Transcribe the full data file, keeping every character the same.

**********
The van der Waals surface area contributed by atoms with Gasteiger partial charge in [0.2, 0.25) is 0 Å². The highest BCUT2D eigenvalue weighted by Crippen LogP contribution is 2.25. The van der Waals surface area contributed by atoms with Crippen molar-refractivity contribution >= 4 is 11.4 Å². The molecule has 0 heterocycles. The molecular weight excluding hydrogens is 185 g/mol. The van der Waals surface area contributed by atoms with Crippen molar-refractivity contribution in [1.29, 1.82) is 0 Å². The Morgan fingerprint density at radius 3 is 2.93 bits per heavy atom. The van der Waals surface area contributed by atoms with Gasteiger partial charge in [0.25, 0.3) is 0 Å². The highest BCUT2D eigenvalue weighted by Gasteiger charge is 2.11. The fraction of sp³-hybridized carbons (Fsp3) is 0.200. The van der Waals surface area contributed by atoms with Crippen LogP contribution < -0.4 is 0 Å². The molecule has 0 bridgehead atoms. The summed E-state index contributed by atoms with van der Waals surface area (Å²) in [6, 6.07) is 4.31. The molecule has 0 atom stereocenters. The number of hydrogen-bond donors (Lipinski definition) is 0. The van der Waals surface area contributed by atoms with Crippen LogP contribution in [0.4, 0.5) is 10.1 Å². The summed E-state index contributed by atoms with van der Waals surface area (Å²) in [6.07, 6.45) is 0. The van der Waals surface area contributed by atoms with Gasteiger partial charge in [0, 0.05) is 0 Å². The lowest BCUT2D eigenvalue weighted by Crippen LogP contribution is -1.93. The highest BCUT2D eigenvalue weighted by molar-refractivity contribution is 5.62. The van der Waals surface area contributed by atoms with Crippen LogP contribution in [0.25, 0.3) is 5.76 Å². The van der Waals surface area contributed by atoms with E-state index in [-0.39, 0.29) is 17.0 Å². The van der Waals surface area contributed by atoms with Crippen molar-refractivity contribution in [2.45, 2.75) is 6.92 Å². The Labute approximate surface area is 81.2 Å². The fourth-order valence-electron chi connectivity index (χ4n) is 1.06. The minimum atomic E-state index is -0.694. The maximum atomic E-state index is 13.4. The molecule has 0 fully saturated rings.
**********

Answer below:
The van der Waals surface area contributed by atoms with Gasteiger partial charge in [0.2, 0.25) is 0 Å². The highest BCUT2D eigenvalue weighted by Crippen LogP contribution is 2.25. The van der Waals surface area contributed by atoms with Crippen molar-refractivity contribution >= 4 is 11.4 Å². The molecule has 0 heterocycles. The molecular weight excluding hydrogens is 185 g/mol. The van der Waals surface area contributed by atoms with Crippen molar-refractivity contribution in [1.29, 1.82) is 0 Å². The Morgan fingerprint density at radius 3 is 2.93 bits per heavy atom. The van der Waals surface area contributed by atoms with Gasteiger partial charge in [0.25, 0.3) is 0 Å². The highest BCUT2D eigenvalue weighted by Gasteiger charge is 2.11. The fraction of sp³-hybridized carbons (Fsp3) is 0.200. The van der Waals surface area contributed by atoms with Crippen LogP contribution < -0.4 is 0 Å². The molecule has 0 bridgehead atoms. The summed E-state index contributed by atoms with van der Waals surface area (Å²) in [6, 6.07) is 4.31. The molecule has 0 atom stereocenters. The number of hydrogen-bond donors (Lipinski definition) is 0. The van der Waals surface area contributed by atoms with Crippen LogP contribution in [0.4, 0.5) is 10.1 Å². The summed E-state index contributed by atoms with van der Waals surface area (Å²) in [6.07, 6.45) is 0. The van der Waals surface area contributed by atoms with Gasteiger partial charge in [0, 0.05) is 0 Å². The lowest BCUT2D eigenvalue weighted by Crippen LogP contribution is -1.93. The highest BCUT2D eigenvalue weighted by molar-refractivity contribution is 5.62. The van der Waals surface area contributed by atoms with Crippen LogP contribution in [0.25, 0.3) is 5.76 Å². The van der Waals surface area contributed by atoms with E-state index in [-0.39, 0.29) is 17.0 Å². The van der Waals surface area contributed by atoms with Crippen molar-refractivity contribution in [2.45, 2.75) is 6.92 Å². The Labute approximate surface area is 81.2 Å². The fourth-order valence-electron chi connectivity index (χ4n) is 1.06. The minimum atomic E-state index is -0.694. The maximum atomic E-state index is 13.4. The molecule has 0 fully saturated rings.